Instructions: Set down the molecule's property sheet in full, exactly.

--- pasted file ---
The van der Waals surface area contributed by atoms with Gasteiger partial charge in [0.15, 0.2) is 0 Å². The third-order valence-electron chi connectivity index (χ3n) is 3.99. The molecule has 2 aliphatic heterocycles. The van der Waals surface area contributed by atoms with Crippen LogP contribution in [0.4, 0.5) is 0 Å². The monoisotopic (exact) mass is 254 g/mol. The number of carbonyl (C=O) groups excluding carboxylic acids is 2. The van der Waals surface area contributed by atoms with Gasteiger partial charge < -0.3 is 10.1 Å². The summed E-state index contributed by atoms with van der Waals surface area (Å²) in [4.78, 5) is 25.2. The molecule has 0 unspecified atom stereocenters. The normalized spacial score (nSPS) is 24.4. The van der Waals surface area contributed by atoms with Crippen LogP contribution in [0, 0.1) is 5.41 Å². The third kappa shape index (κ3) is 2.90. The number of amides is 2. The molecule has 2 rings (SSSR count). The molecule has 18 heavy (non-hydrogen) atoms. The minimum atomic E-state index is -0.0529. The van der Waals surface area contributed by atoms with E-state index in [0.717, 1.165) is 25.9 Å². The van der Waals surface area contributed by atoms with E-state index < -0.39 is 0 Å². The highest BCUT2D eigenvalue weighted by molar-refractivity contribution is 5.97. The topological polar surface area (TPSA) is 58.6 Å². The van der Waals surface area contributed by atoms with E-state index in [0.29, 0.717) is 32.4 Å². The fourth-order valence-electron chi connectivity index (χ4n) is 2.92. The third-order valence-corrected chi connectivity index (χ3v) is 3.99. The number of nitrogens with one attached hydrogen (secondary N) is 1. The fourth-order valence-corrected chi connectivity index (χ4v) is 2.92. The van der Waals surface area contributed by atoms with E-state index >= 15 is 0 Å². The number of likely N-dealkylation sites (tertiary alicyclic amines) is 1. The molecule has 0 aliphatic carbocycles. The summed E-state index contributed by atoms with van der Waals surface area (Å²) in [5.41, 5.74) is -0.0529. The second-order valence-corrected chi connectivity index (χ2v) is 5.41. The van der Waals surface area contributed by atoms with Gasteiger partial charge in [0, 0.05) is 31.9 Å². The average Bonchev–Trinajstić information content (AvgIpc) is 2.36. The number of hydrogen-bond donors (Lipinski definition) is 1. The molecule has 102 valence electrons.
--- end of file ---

The van der Waals surface area contributed by atoms with Gasteiger partial charge in [0.15, 0.2) is 0 Å². The third-order valence-electron chi connectivity index (χ3n) is 3.99. The molecule has 2 aliphatic heterocycles. The van der Waals surface area contributed by atoms with Crippen LogP contribution in [0.4, 0.5) is 0 Å². The monoisotopic (exact) mass is 254 g/mol. The number of carbonyl (C=O) groups excluding carboxylic acids is 2. The van der Waals surface area contributed by atoms with Gasteiger partial charge < -0.3 is 10.1 Å². The summed E-state index contributed by atoms with van der Waals surface area (Å²) in [4.78, 5) is 25.2. The molecule has 0 unspecified atom stereocenters. The normalized spacial score (nSPS) is 24.4. The van der Waals surface area contributed by atoms with Crippen LogP contribution in [0, 0.1) is 5.41 Å². The third kappa shape index (κ3) is 2.90. The number of amides is 2. The molecule has 2 rings (SSSR count). The molecule has 18 heavy (non-hydrogen) atoms. The minimum atomic E-state index is -0.0529. The van der Waals surface area contributed by atoms with E-state index in [0.717, 1.165) is 25.9 Å². The van der Waals surface area contributed by atoms with E-state index < -0.39 is 0 Å². The highest BCUT2D eigenvalue weighted by molar-refractivity contribution is 5.97. The topological polar surface area (TPSA) is 58.6 Å². The van der Waals surface area contributed by atoms with E-state index in [0.29, 0.717) is 32.4 Å². The fourth-order valence-electron chi connectivity index (χ4n) is 2.92. The third-order valence-corrected chi connectivity index (χ3v) is 3.99. The number of nitrogens with one attached hydrogen (secondary N) is 1. The fourth-order valence-corrected chi connectivity index (χ4v) is 2.92. The van der Waals surface area contributed by atoms with E-state index >= 15 is 0 Å². The number of likely N-dealkylation sites (tertiary alicyclic amines) is 1. The molecule has 0 aliphatic carbocycles. The summed E-state index contributed by atoms with van der Waals surface area (Å²) in [5.41, 5.74) is -0.0529. The second-order valence-corrected chi connectivity index (χ2v) is 5.41. The van der Waals surface area contributed by atoms with Gasteiger partial charge in [0, 0.05) is 31.9 Å². The average Bonchev–Trinajstić information content (AvgIpc) is 2.36. The number of hydrogen-bond donors (Lipinski definition) is 1. The molecule has 102 valence electrons.